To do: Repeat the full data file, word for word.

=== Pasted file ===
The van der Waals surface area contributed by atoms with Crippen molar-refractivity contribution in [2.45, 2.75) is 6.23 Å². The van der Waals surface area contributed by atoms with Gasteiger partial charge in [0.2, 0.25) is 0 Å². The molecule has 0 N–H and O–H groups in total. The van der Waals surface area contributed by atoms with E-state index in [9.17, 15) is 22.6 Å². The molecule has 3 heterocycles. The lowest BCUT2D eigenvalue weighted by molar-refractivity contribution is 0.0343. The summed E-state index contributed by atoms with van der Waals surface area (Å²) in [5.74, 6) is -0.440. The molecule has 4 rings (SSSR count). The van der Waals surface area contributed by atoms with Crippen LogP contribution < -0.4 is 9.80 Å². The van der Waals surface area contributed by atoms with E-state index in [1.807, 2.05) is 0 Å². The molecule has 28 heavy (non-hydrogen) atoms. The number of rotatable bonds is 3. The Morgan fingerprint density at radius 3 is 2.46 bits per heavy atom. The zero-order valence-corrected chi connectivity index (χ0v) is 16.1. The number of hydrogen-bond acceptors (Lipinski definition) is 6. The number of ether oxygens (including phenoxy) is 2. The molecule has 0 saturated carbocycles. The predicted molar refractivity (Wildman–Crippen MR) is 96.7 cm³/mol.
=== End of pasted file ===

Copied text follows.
The van der Waals surface area contributed by atoms with Crippen molar-refractivity contribution in [2.45, 2.75) is 6.23 Å². The van der Waals surface area contributed by atoms with Gasteiger partial charge in [0.2, 0.25) is 0 Å². The molecule has 0 N–H and O–H groups in total. The van der Waals surface area contributed by atoms with E-state index in [9.17, 15) is 22.6 Å². The molecule has 3 heterocycles. The lowest BCUT2D eigenvalue weighted by molar-refractivity contribution is 0.0343. The summed E-state index contributed by atoms with van der Waals surface area (Å²) in [5.74, 6) is -0.440. The molecule has 4 rings (SSSR count). The van der Waals surface area contributed by atoms with Crippen LogP contribution < -0.4 is 9.80 Å². The van der Waals surface area contributed by atoms with E-state index in [1.807, 2.05) is 0 Å². The molecule has 28 heavy (non-hydrogen) atoms. The number of rotatable bonds is 3. The Morgan fingerprint density at radius 3 is 2.46 bits per heavy atom. The zero-order valence-corrected chi connectivity index (χ0v) is 16.1. The number of hydrogen-bond acceptors (Lipinski definition) is 6. The number of ether oxygens (including phenoxy) is 2. The molecule has 0 saturated carbocycles. The predicted molar refractivity (Wildman–Crippen MR) is 96.7 cm³/mol.